Honor Band 4 review

Want a Fitbit, but cheaper?

TechRadar Verdict

The Honor Band 4 is a good value fitness tracker with all the right features, but disappointing handling of notifications.


  • +

    Good glass-topped OLED screen

  • +

    Fairly low price

  • +

    Solid tracking for casual runners


  • -

    No GPS, connected or otherwise

  • -

    Bad notifications handling

  • -

    Patchy, if advanced, sleep tracking

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Honor fitness bands tend to pass unnoticed by many people, just like some Honor phones. However, the brand’s bands are a great way to get more features for less money than you’d pay for, say, a Fitbit.

The Honor Band 4 is the most advanced fitness tracker from Honor yet. Highlights include a bright and cheery color OLED screen, good battery life and a lithe design.

Don’t expect too much from its more advanced parts, though. It can receive all sorts of notifications from your phone, which is great. But handling of WhatsApp messages and the like is clunky. And while sleep tracking purports to be advanced, it often misses those middle-of-the-night wake ups. Then again, so do many trackers.

There’s also a missing feature that limits its usefulness as a runner’s trainer. We don’t expect GPS at this price and size, but there’s no connected GPS mode either, which uses your phone’s location tracking to map your runs.

At $59.99 (£59.99, around AU$85), though, the Honor Band 4 is good value for those after a low maintenance wearable that can do more than a basic tracker.


  • Three color choices
  • Glass-topped screen
  • 5ATM water resistance

The Honor Band 4 is a slim and light fitness band. A full display means it’s not quite as petite as the Fitbit Flex 2, but we think it looks more sophisticated than its fiercest budget fitness tracker rival, the Xiaomi Mi Band 3.

There are no bulbous parts that trip over their own attempts at a cutesy look. Its lines are sharp and curved in the right places, and the band’s thickness is roughly the same as the Fitbit Charge 3’s, at 11.5mm.

Interaction is not as basic as it may at first appear either. The little white circle below the screen is a touch panel, but the screen is touch sensitive too. You can tap items in menus directly, and the circle acts as a back button.

The Honor Band 4’s comfort is not perfect but, again, is better than it initially seems. Honor has used a fairly tough, only slightly flexible kind of silicone rubber here. It feels tough, but a softer, more stretchy material would let you achieve a tighter fit without a tight feel. Such a fit is important in a tracker like this that has a heart rate monitor.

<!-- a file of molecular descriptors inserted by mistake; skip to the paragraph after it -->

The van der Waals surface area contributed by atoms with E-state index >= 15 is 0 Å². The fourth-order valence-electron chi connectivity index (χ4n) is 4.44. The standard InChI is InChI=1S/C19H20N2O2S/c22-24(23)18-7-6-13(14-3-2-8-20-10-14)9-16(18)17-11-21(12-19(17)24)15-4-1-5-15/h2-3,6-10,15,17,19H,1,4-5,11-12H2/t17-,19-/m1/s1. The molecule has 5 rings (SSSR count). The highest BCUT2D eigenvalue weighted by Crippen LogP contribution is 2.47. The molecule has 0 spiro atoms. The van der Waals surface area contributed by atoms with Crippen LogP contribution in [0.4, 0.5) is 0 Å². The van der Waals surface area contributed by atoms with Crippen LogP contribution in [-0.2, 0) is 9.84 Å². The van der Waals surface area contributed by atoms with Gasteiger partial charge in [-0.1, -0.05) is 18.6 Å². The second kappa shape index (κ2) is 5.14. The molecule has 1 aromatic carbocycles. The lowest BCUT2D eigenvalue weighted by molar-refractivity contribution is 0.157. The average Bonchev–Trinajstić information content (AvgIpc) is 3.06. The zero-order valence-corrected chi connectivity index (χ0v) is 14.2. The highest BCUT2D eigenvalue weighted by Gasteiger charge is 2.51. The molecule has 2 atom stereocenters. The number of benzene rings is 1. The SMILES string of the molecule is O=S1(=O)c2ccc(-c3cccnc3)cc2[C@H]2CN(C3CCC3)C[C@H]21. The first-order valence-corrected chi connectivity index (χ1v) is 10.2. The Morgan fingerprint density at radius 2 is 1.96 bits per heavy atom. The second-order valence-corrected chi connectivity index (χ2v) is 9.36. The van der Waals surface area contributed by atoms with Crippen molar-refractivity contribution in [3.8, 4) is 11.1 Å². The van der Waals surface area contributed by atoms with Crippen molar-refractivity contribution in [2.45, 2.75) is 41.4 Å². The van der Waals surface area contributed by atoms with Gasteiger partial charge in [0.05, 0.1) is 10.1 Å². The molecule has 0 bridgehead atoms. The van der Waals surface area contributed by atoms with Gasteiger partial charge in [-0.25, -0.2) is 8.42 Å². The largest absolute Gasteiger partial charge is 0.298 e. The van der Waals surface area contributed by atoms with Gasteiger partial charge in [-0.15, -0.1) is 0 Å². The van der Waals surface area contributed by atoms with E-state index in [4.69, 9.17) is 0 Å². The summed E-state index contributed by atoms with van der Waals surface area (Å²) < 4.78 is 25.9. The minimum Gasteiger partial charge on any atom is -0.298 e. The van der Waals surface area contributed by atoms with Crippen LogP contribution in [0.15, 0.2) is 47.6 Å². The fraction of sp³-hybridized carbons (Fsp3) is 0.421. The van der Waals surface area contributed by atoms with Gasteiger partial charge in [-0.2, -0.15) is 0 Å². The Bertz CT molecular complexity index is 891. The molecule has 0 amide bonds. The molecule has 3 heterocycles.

This is a minor quibble this time, though. We have at times completely forgotten whether we were wearing the Honor Band 4, having had to pull up a sleeve to check whether it was there or not. If that’s not a gold standard of wearable comfort, what is?

The Honor Band 4 comes in all-black, and with either a light pink or dark blue strap. In all cases, the main unit is black. Get tired of one color? The rubbery strap can be removed and replaced. Such replacements are available online, although you might have to shop around to find them.

Water resistance is great for the price, at 5ATM. However, Honor advises against one of the most important uses for 'full' water resistance. It says you shouldn’t wear the Band 4 in a 'hot' shower. Sure, Wim Hof banging on about how he loves a dip in ice cold water is impressive, but we only have cold showers when the boiler is broken.


  • 0.95-inch 240 x 120 display
  • OLED panel with full color
  • Sharp, bright and vivid

A color screen is the primary upgrade over the Honor Band 3. The Honor Band 3 had a 0.91-inch 128 x 32 monochrome OLED. This tracker has a 0.95-inch screen with a far sharper resolution of 240 x 120 pixels.

The default watch face doesn’t show off this color and boosted pixel density all that well. But switch to the face that uses some 3D shaded graphics and you realize this is a great little display for an affordable tracker. There are only three faces, but each has a distinct personality.

This screen is covered by a pane of toughened glass, with '2.5D' curved edges.

The Honor Band 4’s screen is not 'always on'. Some OLED wearables use these panels’ emissive pixels to display a minimalist clock display 24/7. Here you twist your wrist to your face, or tap the screen, to bring up the display. It works pretty well, as the screen lights up in under half a second when you do so. 

Brightness is the real win here, though. The Honor Band 4 is clear in bright sunlight at its higher brightness settings. Outdoors visibility is often a weak point of cheaper bands.

 Need an alternative?


10 best fitness trackers 2019
If you want or need a new fitness tracker but feel the Honor Band 4 is not the right choice for you, check out our handy guide to the best fitness trackers and you'll find one that's a better fit.

Andrew Williams

Andrew is a freelance journalist and has been writing and editing for some of the UK's top tech and lifestyle publications including TrustedReviews, Stuff, T3, TechRadar, Lifehacker and others.